What to Do with My Stuff after Spring Cleaning: Recycling

By John Rose, March 31, 2014, Green

Most homes go through the great annual purge known as “Spring Cleaning.” Clutter accumulates in every corner of free space in your house, and can slowly overtake your home if you are not careful. It is rather amazing how overrun your house can become with toys, ill-fitting clothes, and other cast-off items. In the third installment of our “What To Do with My Stuff after Spring Cleaning” series, we discuss how to recycle your stuff appropriately.

Spring Cleaning: love it or hate it, it’s something that most of us do each year. If you’re like me, you want to get rid of as much stuff as you can with your cleaning efforts, but the question is: “How do I do this in the most green way possible?”

What to Do with My Stuff after Spring Cleaning: Recycling

Here are a few recommendations to help get you on your way:

Electronics: Have an old computer, stereo receiver, cell phone, or TV to get rid of? Make sure you recycle them properly. Improper disposal of electronics is a major contributor to environmental toxins, and it’s easily avoided. Most major metropolitan areas now offer recycling for consumer electronics, and some stores like Radio Shack, Best Buy, and Costco offer trade-in programs. You can also look for local businesses that will not only pay you for your old electronics, but pick them up for you as well!

Rechargeable Batteries: Rechargeable batteries are a good way to go green, but what do you do with them when they die? As rechargeable batteries contain mercury, cadmium, and other substances harmful to the environment, it is now law in many places that they are recycled as opposed to disposed of in a landfill. Many retailers such as Radio Shack and Best Buy now offer to collect your rechargeable batteries for you at no charge. If you cannot find a retailer who will take your rechargeable batteries, there are many services that will allow you to mail them.

Furniture: Believe it or not, the curb and the trash can are not the only options for your used recliner or love seat. Many areas have specialized businesses that can upcycle and/or recycle your furniture to give new life to your cozy old couch.

Medications: While this suggestion isn’t technically recycling, it’s worth a mention. When you dump old medications down the toilet, our normal sewage processing cannot filter out all of the chemicals, and as a result, they end up in the ecosystem. Please take them to your local pharmacy for proper disposal.

Household Hazardous Waste: Household cleansers, motor oil, pesticides, paint, and the like are a difficult one for sure. While it should be part of your green plan to reduce your use of household chemicals, we all have a few of these, and we need to dispose of them properly.  While recycling in the traditional sense is not always possible, there are programs to help you get rid of these ecologically hazardous substances responsibly. The EPA and other environmental sites are a fantastic resources for educating yourself about the environmental effects of these chemicals. When it comes to recycling and disposal, your best bet is to simply search for “household hazardous waste disposal” on your preferred search engine for options in your area.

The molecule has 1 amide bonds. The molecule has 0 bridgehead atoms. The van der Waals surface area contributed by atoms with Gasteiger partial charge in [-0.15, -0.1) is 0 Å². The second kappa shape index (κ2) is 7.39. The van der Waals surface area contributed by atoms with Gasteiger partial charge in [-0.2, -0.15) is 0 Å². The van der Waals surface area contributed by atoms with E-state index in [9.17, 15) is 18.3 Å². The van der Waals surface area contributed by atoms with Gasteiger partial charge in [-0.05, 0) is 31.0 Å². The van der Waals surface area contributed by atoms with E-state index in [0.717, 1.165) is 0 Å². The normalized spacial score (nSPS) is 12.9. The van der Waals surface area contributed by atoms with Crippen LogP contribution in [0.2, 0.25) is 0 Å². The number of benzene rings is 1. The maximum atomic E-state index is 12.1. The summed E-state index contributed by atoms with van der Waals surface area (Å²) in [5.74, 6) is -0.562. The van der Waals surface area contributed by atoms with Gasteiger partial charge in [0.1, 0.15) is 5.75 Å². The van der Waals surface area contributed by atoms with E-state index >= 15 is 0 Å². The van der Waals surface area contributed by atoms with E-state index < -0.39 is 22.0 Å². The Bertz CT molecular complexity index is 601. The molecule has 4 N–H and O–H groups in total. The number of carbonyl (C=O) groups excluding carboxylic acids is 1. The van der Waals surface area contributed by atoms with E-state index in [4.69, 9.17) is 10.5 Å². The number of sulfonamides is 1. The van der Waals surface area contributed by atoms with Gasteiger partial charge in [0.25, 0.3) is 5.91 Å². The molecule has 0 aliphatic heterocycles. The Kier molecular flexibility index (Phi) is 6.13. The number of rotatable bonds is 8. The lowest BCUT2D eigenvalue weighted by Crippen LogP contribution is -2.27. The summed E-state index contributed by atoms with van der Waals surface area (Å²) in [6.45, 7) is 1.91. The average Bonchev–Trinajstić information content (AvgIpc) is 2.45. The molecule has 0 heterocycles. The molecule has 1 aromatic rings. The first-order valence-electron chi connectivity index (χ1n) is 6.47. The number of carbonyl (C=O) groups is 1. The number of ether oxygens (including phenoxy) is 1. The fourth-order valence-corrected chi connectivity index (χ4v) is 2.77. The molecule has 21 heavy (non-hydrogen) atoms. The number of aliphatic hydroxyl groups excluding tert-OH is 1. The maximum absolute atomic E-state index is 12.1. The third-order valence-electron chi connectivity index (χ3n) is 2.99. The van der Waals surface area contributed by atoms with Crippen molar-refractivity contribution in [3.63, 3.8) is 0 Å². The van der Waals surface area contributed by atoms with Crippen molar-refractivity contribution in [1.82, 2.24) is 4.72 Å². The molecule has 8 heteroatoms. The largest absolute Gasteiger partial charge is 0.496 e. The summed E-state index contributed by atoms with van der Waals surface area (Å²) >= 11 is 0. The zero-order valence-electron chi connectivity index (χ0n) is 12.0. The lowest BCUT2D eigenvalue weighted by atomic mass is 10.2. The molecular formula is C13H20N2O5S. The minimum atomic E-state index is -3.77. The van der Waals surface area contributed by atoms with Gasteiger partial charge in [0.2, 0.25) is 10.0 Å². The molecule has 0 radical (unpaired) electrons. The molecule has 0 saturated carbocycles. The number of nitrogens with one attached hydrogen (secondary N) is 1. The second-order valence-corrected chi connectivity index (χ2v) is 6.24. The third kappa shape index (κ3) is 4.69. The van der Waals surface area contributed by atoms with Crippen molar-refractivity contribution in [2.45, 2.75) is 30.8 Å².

What to Do with My Stuff after Spring Cleaning: Recycling

Other items are harder to figure out.  Here are a few miscellaneous things you can recycle locally:

  • Ikea will recycle your CFL bulbs, as they release toxic mercury vapor into the environment if disposed of improperly
  • Lion’s Club and LensCrafters will recycle your old eyeglasses
  • Local moving companies will accept used packing peanuts
  • Office supply stores will often pay you to recycle your ink cartridges
  • Nike will take your old sneakers

And the list goes on. If there is anything you want to throw away, chances are there is someone willing to recycle it for you. A simple search of the web will guide you to a new home of your old stuff.

One Man’s Trash is Another Man’s Treasure

Have something that you don’t want to send to a landfill? Use a service such as Freecycle.org or Craigslist to get rid of things that you don’t want. Try it one day: post something random for free and see how quickly it flies off your doorstep!

Over the years, I’ve not only gotten rid of random and sometimes un-recyclable things with these two services, I’ve also been the recipient. For example, in 2 hours, I got rid of a 400 lb. workbench that I would have had to pay a junkyard to dispose of. On the flip side, I picked up an expensive Onkyo stereo receiver and speakers from someone on Freecycle who recently upgraded and didn’t want to bother haggling to sell the old one.

Upcycling as the Hipper Version of Recycling

Lastly, let’s talk about the ultimate in recycling: upcycling in your own home. I have a habit of reusing tins to hold screws, loose change, and other odds and ends. I’ve taken old sheets and blankets destined for the trash and used them as packing cushions. I’ve even deconstructed a bed frame to become attic flooring for storage. I know that the overall theme of spring cleaning is to get rid of clutter, but when you upcycle, you can use things you would otherwise chuck and re-purpose them in ways that help you reorganize your life.

So, get cleaning America and, by recycling your leftover stuff and trash, you’re keeping Mother Earth in mind!

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